Hells Bells, Disney finally got one right, or almost right anyway! John Carter, the film, is more or less true to Edgar Rice Burrow’s creation. The film is largely a modernized retelling of Burrow’s Princess of Mars, which began as a pulp magazine serialization that evolved into the first of an eleven volume series of novels concerning the Martian civilization, (which ran a distant second to his much more popular Tarzan series.)
Save for that annoying Martian lipstick that won’t smear under any circumstances, and the two spherical moons (Mars’ moons are “potato” shaped) that seem to rise together in the same phase and aspect to one another indefinitely, it is the best Disney romp since “The Rocketeer,” twenty years ago. Of course inserting Mark Strong and Ciaran Hinds into any film is always a good idea as they can bring credibility to even the most preposterous roles and ludicrous situations with their incredible delivery and stage presence.
For those who don’t know, John Carter is a relic, a symbol of antebellum Virginia aristocracy, somewhat lost in the early twentieth century who through a complex form of astral projection lives a swashbuckling life on a very much alive Mars—Barsoom to its inhabitants. Given the greater gravity on earth, he is exceptionally strong and agile on the smaller planet. The film moves the dates back into the years immediately following the civil war, and tosses in a secondary earth-tale book-ending his exploits on Barsoom. Carter’s “immortality” has been forgotten in the film, which can be forgiven, as it was a cumbersome device at best. The tale concerns bringing stability to the warlike inhabitants to counteract the withering of the natural resources, thanks to the meddling of some very nasty outsiders. And John’s gravity defying abilities have been somewhat heightened, to varying degrees, depending upon the scene.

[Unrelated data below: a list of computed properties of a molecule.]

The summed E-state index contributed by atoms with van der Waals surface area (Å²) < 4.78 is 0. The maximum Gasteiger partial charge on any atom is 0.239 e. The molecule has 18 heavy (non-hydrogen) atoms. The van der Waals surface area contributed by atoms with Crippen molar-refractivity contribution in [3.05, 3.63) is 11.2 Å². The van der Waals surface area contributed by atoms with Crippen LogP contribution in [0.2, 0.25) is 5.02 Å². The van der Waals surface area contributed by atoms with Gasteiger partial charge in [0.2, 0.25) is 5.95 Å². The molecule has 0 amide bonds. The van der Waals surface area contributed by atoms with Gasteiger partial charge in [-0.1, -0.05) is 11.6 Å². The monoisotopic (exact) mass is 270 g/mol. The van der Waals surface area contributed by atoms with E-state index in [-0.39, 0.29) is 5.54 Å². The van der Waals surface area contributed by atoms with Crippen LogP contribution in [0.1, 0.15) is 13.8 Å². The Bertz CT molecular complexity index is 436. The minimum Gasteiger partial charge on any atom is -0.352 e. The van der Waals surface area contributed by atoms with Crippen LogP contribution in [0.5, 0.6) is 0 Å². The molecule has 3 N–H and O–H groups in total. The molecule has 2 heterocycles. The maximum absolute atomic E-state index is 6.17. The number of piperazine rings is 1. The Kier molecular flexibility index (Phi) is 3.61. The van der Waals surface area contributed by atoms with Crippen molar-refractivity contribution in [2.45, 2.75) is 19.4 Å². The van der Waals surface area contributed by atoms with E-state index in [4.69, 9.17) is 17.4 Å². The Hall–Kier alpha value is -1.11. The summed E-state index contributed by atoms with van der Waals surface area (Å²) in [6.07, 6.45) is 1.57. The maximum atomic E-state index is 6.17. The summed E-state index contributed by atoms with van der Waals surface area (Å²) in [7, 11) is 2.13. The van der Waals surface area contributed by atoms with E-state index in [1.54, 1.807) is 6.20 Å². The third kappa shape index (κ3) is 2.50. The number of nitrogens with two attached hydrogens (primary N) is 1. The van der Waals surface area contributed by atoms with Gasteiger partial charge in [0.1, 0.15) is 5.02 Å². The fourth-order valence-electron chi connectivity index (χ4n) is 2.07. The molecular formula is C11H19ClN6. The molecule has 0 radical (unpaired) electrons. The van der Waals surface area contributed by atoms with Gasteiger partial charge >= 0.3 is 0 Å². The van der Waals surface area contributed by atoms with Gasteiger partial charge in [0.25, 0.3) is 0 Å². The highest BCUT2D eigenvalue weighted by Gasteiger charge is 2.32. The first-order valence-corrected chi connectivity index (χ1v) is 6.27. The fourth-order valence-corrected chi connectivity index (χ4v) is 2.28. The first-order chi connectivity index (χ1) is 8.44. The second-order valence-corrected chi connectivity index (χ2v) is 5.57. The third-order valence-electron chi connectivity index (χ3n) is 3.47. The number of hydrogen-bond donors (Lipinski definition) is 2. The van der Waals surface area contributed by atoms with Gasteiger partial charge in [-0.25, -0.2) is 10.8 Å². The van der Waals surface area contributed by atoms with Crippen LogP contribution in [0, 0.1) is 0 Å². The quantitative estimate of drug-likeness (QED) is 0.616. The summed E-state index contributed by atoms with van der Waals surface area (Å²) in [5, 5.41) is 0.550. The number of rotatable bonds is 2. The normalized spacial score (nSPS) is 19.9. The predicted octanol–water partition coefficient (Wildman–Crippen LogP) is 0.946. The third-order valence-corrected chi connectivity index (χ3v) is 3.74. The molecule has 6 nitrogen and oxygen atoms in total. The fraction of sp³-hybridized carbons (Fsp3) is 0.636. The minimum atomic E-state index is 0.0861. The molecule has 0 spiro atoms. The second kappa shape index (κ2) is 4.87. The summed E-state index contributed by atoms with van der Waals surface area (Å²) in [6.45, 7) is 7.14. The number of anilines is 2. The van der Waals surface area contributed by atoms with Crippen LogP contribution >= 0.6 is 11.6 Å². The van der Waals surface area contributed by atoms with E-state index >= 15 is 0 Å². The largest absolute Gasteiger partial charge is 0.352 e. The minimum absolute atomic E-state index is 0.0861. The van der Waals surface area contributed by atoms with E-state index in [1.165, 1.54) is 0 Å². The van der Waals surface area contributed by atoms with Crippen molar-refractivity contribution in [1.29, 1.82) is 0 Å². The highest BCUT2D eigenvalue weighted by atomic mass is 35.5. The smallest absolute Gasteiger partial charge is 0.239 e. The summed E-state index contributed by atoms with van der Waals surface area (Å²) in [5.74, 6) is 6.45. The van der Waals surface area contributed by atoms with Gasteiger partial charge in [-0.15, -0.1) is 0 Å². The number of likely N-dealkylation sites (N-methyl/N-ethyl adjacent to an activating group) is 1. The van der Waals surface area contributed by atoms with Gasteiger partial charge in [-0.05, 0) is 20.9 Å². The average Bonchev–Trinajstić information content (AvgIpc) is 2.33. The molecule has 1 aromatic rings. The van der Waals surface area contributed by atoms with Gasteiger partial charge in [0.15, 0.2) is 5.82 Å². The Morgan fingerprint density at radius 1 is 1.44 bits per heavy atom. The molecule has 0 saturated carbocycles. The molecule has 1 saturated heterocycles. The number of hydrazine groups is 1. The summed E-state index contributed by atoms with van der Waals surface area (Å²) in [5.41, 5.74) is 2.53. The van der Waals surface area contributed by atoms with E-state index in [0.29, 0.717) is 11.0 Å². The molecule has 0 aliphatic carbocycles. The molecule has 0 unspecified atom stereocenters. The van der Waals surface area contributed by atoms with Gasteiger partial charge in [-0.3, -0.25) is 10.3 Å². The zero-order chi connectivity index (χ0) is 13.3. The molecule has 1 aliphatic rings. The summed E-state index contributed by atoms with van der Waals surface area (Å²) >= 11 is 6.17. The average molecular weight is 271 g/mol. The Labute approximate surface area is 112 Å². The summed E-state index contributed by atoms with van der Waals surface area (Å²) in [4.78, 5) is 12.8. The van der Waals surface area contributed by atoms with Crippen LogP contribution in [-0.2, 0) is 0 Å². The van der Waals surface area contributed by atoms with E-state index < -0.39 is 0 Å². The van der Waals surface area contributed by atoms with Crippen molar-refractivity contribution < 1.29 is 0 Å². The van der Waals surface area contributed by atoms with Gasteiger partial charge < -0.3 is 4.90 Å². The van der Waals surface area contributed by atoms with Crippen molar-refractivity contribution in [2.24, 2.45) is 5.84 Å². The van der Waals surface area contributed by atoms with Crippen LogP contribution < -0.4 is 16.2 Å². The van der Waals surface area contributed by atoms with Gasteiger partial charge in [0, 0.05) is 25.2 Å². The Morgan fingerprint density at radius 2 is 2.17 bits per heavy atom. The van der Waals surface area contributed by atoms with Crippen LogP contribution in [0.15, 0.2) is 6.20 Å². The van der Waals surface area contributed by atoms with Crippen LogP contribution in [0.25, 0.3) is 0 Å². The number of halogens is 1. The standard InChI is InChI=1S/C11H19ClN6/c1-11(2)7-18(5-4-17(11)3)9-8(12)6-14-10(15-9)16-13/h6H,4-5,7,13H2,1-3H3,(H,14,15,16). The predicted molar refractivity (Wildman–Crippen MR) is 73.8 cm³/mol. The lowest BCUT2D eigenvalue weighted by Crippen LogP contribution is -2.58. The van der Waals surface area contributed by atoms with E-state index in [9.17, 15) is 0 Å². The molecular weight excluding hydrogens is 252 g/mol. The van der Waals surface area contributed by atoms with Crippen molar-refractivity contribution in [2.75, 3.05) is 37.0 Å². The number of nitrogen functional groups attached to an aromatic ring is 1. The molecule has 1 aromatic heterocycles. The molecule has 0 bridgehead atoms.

Taylor Kitch manages the pulp action role just fine as does Lynn Collins as the strong willed sword swinging love interest/princess. The six limbed green warriors, Tharks, and their various six limbed animals are a hoot as are the nifty flying machines, part dragonfly, part bicycle, part flat top. There are ruins aplenty, an ominous walking city, and another pair of stationary cities that lend credence to the action.
As to the lousy to middling reception by the official critics, and its coming in a distant second at the box office to the very inflated Dr. Seuss animated feature, “The Lorax,” (quite possibly the least of the good Dr's books) one can only lament the fact that imagination is becoming a most precious commodity and that some people’s taste is limited to their tongues.
Two more films were envisioned, and will probably be shelved unless you get off your lazy butt and down to the theater to watch this one, thank you very much.